Happy Easter everyone! Today I want to share another Easter recipe: Kulich. As I wrote in this post kulich is an Easter bread that traditional for Orthodox Christian countries like Belarus, Russia, and Ukraine. From my point of view kulich is really similar to Italian panettone both in shape and the flavor. As panettone it is usually baked in tall, cylindrical tins or special paper molds and enriched with eggs, butter, dried fruits (traditionally raisins) and citrus peel. Unlike panettone, when cooled, kulich is decorated with white icing that can be made with or without egg white (but you can skip the icing if you want) and sprinkles. So festive!
While I’m obviously late with sharing this recipe on the Easter day, I still want to share it for two main reasons. First, it’s never too late (you can always bake it next year), and second because kulich is so similar to panettone you can bake it for Christmas or New Year or any other holiday (it will not be really traditional, but it will be delicious for sure).
But I have to warn you… To bake this kulich, you will have to book a whole day (that’s why this is a level up recipe). But please don’t panic! The active time for this recipe is only 30-45 minutes, all the rest is rising time. So yes, it will take the whole day, but as the result you will get soft, fluffy, and delicious Easter bread. So the choice is yours. You can bake my easy overnight hot cross buns if you don’t want to wait too long, or try something a little bit more difficult and bake this delicious kulich. Or you can bake both, as I did:)
Kulich (Easter Bread)
Recipe adapted from an old Russian cook book by Pochlebkin W.
Yield: 4 loaves about 570g each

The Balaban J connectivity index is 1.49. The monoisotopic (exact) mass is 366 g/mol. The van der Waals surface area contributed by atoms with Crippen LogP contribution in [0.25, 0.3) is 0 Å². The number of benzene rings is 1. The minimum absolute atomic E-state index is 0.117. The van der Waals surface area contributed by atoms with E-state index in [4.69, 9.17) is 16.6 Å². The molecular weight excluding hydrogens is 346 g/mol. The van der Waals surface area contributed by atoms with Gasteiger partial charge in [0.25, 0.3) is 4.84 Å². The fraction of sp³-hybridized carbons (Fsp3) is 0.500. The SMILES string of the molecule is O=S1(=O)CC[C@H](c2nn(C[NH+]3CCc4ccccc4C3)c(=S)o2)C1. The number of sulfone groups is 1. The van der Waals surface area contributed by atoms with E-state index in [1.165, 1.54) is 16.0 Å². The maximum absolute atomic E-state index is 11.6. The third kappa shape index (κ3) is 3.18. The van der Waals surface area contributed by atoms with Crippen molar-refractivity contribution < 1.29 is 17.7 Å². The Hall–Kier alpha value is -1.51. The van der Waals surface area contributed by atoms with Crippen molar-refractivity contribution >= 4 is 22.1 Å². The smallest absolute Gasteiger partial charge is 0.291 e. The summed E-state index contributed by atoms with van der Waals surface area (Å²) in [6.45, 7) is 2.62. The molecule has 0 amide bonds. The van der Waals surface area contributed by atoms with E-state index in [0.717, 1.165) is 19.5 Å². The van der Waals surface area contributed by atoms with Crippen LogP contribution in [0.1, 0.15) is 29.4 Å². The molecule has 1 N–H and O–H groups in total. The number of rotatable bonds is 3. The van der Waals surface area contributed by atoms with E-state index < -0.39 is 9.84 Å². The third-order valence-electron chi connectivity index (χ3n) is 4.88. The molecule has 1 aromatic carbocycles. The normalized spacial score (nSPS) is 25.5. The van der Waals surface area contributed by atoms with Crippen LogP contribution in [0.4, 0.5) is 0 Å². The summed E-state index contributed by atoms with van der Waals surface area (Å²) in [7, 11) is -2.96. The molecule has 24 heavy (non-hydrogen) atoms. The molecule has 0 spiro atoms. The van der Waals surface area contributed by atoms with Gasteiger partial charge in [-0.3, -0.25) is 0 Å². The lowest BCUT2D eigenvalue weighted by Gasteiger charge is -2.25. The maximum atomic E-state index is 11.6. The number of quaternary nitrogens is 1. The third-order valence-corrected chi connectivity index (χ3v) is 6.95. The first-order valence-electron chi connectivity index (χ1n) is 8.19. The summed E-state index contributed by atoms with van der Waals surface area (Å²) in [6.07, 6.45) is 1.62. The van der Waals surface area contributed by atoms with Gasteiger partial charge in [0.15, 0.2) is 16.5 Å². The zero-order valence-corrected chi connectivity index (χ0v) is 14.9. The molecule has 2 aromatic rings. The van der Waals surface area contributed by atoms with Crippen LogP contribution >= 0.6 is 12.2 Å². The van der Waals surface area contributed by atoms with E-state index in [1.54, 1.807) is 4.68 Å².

1kg strong white bread flour
25g fresh yeast (or 12g dried yeast)
7 egg yolks (about 140g)
4 egg whites (about 180g)
250g sugar (if you have sweet tooth, you can add 50g to this amount)
200g butter, melted
2 tablespoons rum or cognac
25g candied citrus peel (cut in small pieces)
3 teaspoons lemon zest
1/2 teaspoon saffron threads
1g (1/2 teaspoon) salt
For the egg wash:
1 egg yolk
1 tablespoon milk
For the icing:
200g powdred sugar
2 tablespoons lemon juice
- Soak dried fruit in warmed rum/ cognac for at least 2 hours or better overnight.
- To make the sponge, warm 125ml of milk and saffron threads in a saucepan over medium heat until the milk is infused with saffron, set aside to cool to lukewarm, then add yeast, 1 tablespoon sugar, and 2-3 tablespoons of flour. Stir to combine, and set aside until foamy (10-15 minutes).
- Boil 200g milk in a small saucepan. Add 3-4 tablespoons (about 100g) of flour to the boiling milk. Using a wooden spoon, beat the mixture until well combined.
- To make the first dough mix the sponge from the step 2 and the milk mixture from the step 3 until well incorporated. Cover with cling film, and leave in a warm place (at 27C°/81F)** for 1 hour. The mixture should rise until doubled.
- Meanwhile beat the egg yolks with the salt and the remaining sugar until light and creamy.
- To make the second dough mix the half of the egg yolk mixture with the first dough and 250g flour until well combined. Cover with cling film, and leave in a warm place (at 27C°/81F)** for 1 hour. The mixture should rise until doubled.